Well, as an alumna of Genuity, the worst performing US IPO of its year, and I believe the worst IPO ever up to that time. (I might just be bragging here), I can sympathize with the Vonage folks. (And did I mention that we went bankrupt, too. How fun is that?)

The warning came from Citigroup, which was a comanager of the IPO, and which drastically downgraded the stock. IPO comanager Bear Stearns had already downgraded it. Funny thing, Bear Stearns was involved in the Genuity IPO, too.

And both Vonage and Genuity were in the telecommunications business. And we both did Voice Over IP.

Maybe we're related?

Don't know about Vonage's IPO other than what you could see from the outside, but here's an inside peak at Genuity's fabled IPO.

The market was getting a tad wobbly mid-way through 2000, but "we" were hell-bent on an IPO. Actually "we" maybe weren't so much as our parent company Verizon was. For some tangled regulatory reasons, they had to get rid of us to consummate the marriage of Bell Atlantic and GTE. Why just spin us out when you could grab a little cash with an IPO?

In any case, the company was gripped with IPO fever. If we all weren't going to get rich, there was sure a potential to get more comfortable. Because we were kinda-sorta the phone company, everything was pretty hierarchical. Option amounts got really interesting at the Director level. I was a Director.

Options aside, a lot of folks just didn't want to be left behind on the friends and family offering.

Not everyone, of course, got in. (A warning in the newspaper a few days before the IPO said that, given the convoluted structure of Verizon and Genuity, "this one's for the pros.") The cooler heads took a pass. The hotter heads took a second mortgage. (I saw several second mortgage applications on the fax machine in the run up to the day we could put our orders in.)

I decided that I couldn't very well be a Director, with twenty people on my team, and not have some faith in the company. I sat one morning with my friend Joan and we both decided that the amount we were each prepared to lose was $11,000 (11 shares at the pre-IPO price).

Well, good thing I was prepared to lose $11K.

By the closing bell on opening day, our options looked like they weren't going to ever be worth the paper they were printed on. And you tell just looking at people's faces which side of the friends and family divide they were on. Relief (nice people who didn't invest); smirk (not-so-nice people who didn't invest); non-chalance (those in for a small, manageable amount); and sheer panic and/or rage (those who'd mortgaged the farm or their kids college tuition). I knew a couple of couples, both working for Genuity, who put in the max. For a lot of people, the personal distress was compounded by the fact that they'd gotten friends and family involved. (Hey, what's a friends and family for, anyway?) As one of my friends told me, "My father-in-law didn't like me to begin with."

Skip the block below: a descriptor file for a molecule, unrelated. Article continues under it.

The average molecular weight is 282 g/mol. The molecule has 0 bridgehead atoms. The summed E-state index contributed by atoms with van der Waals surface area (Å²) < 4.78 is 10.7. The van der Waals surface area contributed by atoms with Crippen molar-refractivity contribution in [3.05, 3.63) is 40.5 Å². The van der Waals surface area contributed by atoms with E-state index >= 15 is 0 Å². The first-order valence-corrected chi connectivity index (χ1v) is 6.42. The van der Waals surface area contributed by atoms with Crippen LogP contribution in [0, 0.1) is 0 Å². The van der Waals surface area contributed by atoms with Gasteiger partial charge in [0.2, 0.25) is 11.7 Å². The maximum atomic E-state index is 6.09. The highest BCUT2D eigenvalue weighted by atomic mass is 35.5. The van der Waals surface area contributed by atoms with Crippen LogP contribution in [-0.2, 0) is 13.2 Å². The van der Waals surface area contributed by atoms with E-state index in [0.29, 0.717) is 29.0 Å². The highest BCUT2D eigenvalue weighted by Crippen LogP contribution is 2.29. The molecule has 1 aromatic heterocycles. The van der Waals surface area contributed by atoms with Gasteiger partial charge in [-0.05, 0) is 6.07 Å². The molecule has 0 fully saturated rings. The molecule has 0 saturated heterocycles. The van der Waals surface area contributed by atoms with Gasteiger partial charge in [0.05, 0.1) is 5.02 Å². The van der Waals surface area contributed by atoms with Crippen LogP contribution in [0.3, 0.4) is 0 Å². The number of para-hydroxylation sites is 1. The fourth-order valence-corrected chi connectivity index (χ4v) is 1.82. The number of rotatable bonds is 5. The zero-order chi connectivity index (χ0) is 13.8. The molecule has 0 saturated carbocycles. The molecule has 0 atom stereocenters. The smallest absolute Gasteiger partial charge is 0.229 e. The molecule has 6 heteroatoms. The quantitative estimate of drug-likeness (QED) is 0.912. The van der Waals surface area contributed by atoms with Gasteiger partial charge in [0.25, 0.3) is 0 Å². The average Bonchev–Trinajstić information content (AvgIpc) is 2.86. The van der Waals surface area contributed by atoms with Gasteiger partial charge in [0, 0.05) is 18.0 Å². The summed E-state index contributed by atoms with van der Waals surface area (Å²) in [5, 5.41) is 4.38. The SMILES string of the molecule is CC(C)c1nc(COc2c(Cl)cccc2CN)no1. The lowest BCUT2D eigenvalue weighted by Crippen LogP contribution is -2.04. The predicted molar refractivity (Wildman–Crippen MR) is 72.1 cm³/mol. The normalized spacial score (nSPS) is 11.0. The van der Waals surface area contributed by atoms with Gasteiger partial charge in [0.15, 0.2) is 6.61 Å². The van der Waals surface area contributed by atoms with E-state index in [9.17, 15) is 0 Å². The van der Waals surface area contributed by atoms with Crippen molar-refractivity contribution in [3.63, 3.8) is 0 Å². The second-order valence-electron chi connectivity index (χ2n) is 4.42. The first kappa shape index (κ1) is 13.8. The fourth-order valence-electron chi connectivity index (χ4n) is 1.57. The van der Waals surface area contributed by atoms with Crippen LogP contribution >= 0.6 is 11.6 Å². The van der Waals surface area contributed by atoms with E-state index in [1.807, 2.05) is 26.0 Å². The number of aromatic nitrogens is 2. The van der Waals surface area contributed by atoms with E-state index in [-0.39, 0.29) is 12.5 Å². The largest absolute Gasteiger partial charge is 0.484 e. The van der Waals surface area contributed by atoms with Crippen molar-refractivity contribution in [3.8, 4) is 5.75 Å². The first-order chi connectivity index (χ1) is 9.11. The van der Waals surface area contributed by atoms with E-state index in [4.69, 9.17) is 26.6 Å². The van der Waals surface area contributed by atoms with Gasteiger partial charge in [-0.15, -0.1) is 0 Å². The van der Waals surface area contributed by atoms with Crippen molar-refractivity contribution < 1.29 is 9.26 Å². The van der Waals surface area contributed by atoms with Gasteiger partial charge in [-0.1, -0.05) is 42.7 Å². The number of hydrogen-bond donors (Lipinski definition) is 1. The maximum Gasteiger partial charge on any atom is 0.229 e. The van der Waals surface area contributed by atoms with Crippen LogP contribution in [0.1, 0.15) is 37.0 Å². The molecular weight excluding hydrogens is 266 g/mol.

I knew there weren't enough office supplies in the building that people could cadge to make up for their losses.

On IPO day, there was a big party scheduled for our quad: champagne, barbecue, big cake. They also had gift packs for us that contained a disposable camera, a fleece throw, a foolscap (how appropriate), and an IOU for a t-shirt. Well, people were looking for an IOU, alright, but it wasn't for a lousy t-shirt.

Part way through the party, when it appeared that the gift packs were going to run out, the crowd got really ugly. People were lunging over the tables to grab extras, swearing at the young marketing folks who were responsible for giving them out, and acting in general like they were trying to grab the struts of the last American helicopter out of Saigon.

Our hangdog execs tried to put a smiling face on things. (It didn't work.)

By the next day, people were making chat room death threats on our CEO, calling their lawyers to claim that Bear Sterns - which had to call all IPO participants on the eve of the IPO to confirm their order - had pressured them and/or lied about their obligation at that point. (I may have been a little bit lied to. When the person who called me told me what the opening price was  - a number less than we'd been told - I asked her if that meant that the book hadn't been sold. She denied that had anything to do with it. Hmmmm.) In any case, since my investment was minor, and I was prepared to lose it, I wasn't one of those clamoring to rescind my order. My choice. My dumb decision.)

I remained at Genuity for two wildly entertaining (if somewhat tortured) post-IPO years.

One of the highlights of those years came when I was named a Genuity i-Leader, and sent to the sales winners' week at a swank, no expense spared resort in Lanai, Hawaii. I never knew whether 50 of us (plus traveling companion) from outside of sales got to go because there weren't enough sales guys who made plan, or whether they'd always intended to have some non-sales awards.